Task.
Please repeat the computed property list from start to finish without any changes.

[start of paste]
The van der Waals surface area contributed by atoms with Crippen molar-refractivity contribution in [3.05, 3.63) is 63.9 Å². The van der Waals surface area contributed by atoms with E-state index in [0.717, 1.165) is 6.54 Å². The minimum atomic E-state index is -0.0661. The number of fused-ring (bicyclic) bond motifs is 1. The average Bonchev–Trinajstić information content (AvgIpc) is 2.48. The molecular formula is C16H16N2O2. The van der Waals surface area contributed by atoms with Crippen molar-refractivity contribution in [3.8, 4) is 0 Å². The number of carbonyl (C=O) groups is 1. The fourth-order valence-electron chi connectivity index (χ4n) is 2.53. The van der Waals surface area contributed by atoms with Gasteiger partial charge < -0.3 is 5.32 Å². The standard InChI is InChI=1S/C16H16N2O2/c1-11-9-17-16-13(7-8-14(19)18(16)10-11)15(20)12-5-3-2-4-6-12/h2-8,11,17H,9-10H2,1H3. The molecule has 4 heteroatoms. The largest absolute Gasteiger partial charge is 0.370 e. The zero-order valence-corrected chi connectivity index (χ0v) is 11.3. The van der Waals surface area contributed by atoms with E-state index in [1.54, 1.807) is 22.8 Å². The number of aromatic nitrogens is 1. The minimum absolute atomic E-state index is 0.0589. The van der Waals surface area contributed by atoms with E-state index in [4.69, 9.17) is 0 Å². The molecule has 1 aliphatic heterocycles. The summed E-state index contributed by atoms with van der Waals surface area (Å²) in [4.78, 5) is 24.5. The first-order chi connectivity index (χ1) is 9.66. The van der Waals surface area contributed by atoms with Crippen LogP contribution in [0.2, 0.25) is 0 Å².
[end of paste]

The van der Waals surface area contributed by atoms with Crippen molar-refractivity contribution in [3.05, 3.63) is 63.9 Å². The van der Waals surface area contributed by atoms with E-state index in [0.717, 1.165) is 6.54 Å². The minimum atomic E-state index is -0.0661. The number of fused-ring (bicyclic) bond motifs is 1. The average Bonchev–Trinajstić information content (AvgIpc) is 2.48. The molecular formula is C16H16N2O2. The van der Waals surface area contributed by atoms with Crippen molar-refractivity contribution in [3.8, 4) is 0 Å². The number of carbonyl (C=O) groups is 1. The fourth-order valence-electron chi connectivity index (χ4n) is 2.53. The van der Waals surface area contributed by atoms with Gasteiger partial charge < -0.3 is 5.32 Å². The standard InChI is InChI=1S/C16H16N2O2/c1-11-9-17-16-13(7-8-14(19)18(16)10-11)15(20)12-5-3-2-4-6-12/h2-8,11,17H,9-10H2,1H3. The molecule has 4 heteroatoms. The largest absolute Gasteiger partial charge is 0.370 e. The zero-order valence-corrected chi connectivity index (χ0v) is 11.3. The van der Waals surface area contributed by atoms with E-state index in [1.54, 1.807) is 22.8 Å². The number of aromatic nitrogens is 1. The minimum absolute atomic E-state index is 0.0589. The van der Waals surface area contributed by atoms with E-state index in [4.69, 9.17) is 0 Å². The molecule has 1 aliphatic heterocycles. The summed E-state index contributed by atoms with van der Waals surface area (Å²) in [4.78, 5) is 24.5. The first-order chi connectivity index (χ1) is 9.66. The van der Waals surface area contributed by atoms with Crippen LogP contribution in [0.2, 0.25) is 0 Å².